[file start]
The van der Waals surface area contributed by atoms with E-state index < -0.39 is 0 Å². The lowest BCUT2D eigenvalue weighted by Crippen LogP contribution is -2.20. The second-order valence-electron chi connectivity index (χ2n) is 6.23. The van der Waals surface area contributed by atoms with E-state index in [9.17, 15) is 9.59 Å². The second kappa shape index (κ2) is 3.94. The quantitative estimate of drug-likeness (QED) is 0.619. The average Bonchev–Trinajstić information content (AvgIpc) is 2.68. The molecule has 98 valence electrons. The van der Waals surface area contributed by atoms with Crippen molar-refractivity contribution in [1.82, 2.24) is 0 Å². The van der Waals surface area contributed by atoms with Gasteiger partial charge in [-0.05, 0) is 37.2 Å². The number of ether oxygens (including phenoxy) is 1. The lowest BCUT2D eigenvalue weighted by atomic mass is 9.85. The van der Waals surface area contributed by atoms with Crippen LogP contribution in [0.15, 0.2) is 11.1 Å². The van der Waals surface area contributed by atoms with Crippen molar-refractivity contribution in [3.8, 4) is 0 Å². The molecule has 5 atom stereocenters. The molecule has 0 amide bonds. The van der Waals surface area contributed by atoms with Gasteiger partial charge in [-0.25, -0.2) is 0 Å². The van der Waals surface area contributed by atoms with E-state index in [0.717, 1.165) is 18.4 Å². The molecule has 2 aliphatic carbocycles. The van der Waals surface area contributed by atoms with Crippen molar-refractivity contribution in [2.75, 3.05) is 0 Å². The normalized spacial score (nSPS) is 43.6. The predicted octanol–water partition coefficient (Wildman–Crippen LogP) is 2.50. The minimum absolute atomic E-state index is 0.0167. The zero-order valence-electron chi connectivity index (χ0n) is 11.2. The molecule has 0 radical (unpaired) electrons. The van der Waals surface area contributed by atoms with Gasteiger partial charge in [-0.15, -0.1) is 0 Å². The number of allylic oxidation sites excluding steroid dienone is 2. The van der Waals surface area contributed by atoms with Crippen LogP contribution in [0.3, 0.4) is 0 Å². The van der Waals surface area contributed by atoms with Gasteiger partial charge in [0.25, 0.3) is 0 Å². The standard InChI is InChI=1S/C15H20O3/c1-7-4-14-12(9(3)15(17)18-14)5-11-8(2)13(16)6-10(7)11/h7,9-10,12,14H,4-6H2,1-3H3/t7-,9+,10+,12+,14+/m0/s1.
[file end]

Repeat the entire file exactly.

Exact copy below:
The van der Waals surface area contributed by atoms with E-state index < -0.39 is 0 Å². The lowest BCUT2D eigenvalue weighted by Crippen LogP contribution is -2.20. The second-order valence-electron chi connectivity index (χ2n) is 6.23. The van der Waals surface area contributed by atoms with E-state index in [9.17, 15) is 9.59 Å². The second kappa shape index (κ2) is 3.94. The quantitative estimate of drug-likeness (QED) is 0.619. The average Bonchev–Trinajstić information content (AvgIpc) is 2.68. The molecule has 98 valence electrons. The van der Waals surface area contributed by atoms with Crippen molar-refractivity contribution in [1.82, 2.24) is 0 Å². The van der Waals surface area contributed by atoms with Gasteiger partial charge in [-0.05, 0) is 37.2 Å². The number of ether oxygens (including phenoxy) is 1. The lowest BCUT2D eigenvalue weighted by atomic mass is 9.85. The van der Waals surface area contributed by atoms with Crippen LogP contribution in [0.15, 0.2) is 11.1 Å². The van der Waals surface area contributed by atoms with Crippen molar-refractivity contribution in [3.8, 4) is 0 Å². The molecule has 5 atom stereocenters. The molecule has 0 amide bonds. The van der Waals surface area contributed by atoms with Gasteiger partial charge in [-0.25, -0.2) is 0 Å². The van der Waals surface area contributed by atoms with E-state index in [0.717, 1.165) is 18.4 Å². The molecule has 2 aliphatic carbocycles. The van der Waals surface area contributed by atoms with Crippen molar-refractivity contribution in [2.75, 3.05) is 0 Å². The normalized spacial score (nSPS) is 43.6. The predicted octanol–water partition coefficient (Wildman–Crippen LogP) is 2.50. The minimum absolute atomic E-state index is 0.0167. The zero-order valence-electron chi connectivity index (χ0n) is 11.2. The molecule has 0 radical (unpaired) electrons. The van der Waals surface area contributed by atoms with Gasteiger partial charge in [-0.15, -0.1) is 0 Å². The number of allylic oxidation sites excluding steroid dienone is 2. The van der Waals surface area contributed by atoms with Crippen LogP contribution in [0.3, 0.4) is 0 Å². The van der Waals surface area contributed by atoms with Gasteiger partial charge in [0.25, 0.3) is 0 Å². The standard InChI is InChI=1S/C15H20O3/c1-7-4-14-12(9(3)15(17)18-14)5-11-8(2)13(16)6-10(7)11/h7,9-10,12,14H,4-6H2,1-3H3/t7-,9+,10+,12+,14+/m0/s1.